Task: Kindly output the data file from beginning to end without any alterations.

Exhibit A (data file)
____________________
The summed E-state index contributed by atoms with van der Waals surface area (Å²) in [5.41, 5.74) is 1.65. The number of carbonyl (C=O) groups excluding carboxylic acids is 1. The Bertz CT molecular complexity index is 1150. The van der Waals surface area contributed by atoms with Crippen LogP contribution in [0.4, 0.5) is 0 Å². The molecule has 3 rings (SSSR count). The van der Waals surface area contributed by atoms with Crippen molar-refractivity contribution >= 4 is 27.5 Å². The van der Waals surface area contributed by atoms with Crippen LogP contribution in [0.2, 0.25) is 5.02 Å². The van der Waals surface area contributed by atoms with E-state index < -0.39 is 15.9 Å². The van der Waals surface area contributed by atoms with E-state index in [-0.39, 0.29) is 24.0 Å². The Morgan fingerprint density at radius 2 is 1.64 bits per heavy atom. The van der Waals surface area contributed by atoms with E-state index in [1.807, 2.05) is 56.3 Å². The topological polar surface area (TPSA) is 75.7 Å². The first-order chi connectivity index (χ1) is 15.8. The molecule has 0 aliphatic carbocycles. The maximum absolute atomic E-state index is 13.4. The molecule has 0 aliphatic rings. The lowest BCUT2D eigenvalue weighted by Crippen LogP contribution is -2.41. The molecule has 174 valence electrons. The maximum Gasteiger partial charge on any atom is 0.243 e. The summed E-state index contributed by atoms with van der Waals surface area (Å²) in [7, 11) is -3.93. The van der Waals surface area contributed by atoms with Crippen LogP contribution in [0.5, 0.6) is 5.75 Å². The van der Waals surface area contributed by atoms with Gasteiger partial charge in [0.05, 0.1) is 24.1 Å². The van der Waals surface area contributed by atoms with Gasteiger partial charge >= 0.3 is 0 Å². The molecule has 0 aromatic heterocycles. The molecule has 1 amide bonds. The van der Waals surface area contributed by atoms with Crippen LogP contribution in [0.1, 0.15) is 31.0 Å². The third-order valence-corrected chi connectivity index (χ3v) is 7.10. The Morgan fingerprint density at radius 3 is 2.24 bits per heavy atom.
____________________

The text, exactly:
The summed E-state index contributed by atoms with van der Waals surface area (Å²) in [5.41, 5.74) is 1.65. The number of carbonyl (C=O) groups excluding carboxylic acids is 1. The Bertz CT molecular complexity index is 1150. The van der Waals surface area contributed by atoms with Crippen LogP contribution in [0.4, 0.5) is 0 Å². The molecule has 3 rings (SSSR count). The van der Waals surface area contributed by atoms with Crippen molar-refractivity contribution >= 4 is 27.5 Å². The van der Waals surface area contributed by atoms with Crippen LogP contribution in [0.2, 0.25) is 5.02 Å². The van der Waals surface area contributed by atoms with E-state index < -0.39 is 15.9 Å². The van der Waals surface area contributed by atoms with E-state index in [-0.39, 0.29) is 24.0 Å². The Morgan fingerprint density at radius 2 is 1.64 bits per heavy atom. The van der Waals surface area contributed by atoms with E-state index in [1.807, 2.05) is 56.3 Å². The topological polar surface area (TPSA) is 75.7 Å². The first-order chi connectivity index (χ1) is 15.8. The molecule has 0 aliphatic carbocycles. The maximum absolute atomic E-state index is 13.4. The molecule has 0 aliphatic rings. The lowest BCUT2D eigenvalue weighted by Crippen LogP contribution is -2.41. The molecule has 174 valence electrons. The maximum Gasteiger partial charge on any atom is 0.243 e. The summed E-state index contributed by atoms with van der Waals surface area (Å²) in [7, 11) is -3.93. The van der Waals surface area contributed by atoms with Crippen LogP contribution in [0.5, 0.6) is 5.75 Å². The van der Waals surface area contributed by atoms with Gasteiger partial charge in [0.05, 0.1) is 24.1 Å². The van der Waals surface area contributed by atoms with Gasteiger partial charge >= 0.3 is 0 Å². The molecule has 0 aromatic heterocycles. The molecule has 1 amide bonds. The van der Waals surface area contributed by atoms with Crippen LogP contribution in [0.1, 0.15) is 31.0 Å². The third-order valence-corrected chi connectivity index (χ3v) is 7.10. The Morgan fingerprint density at radius 3 is 2.24 bits per heavy atom.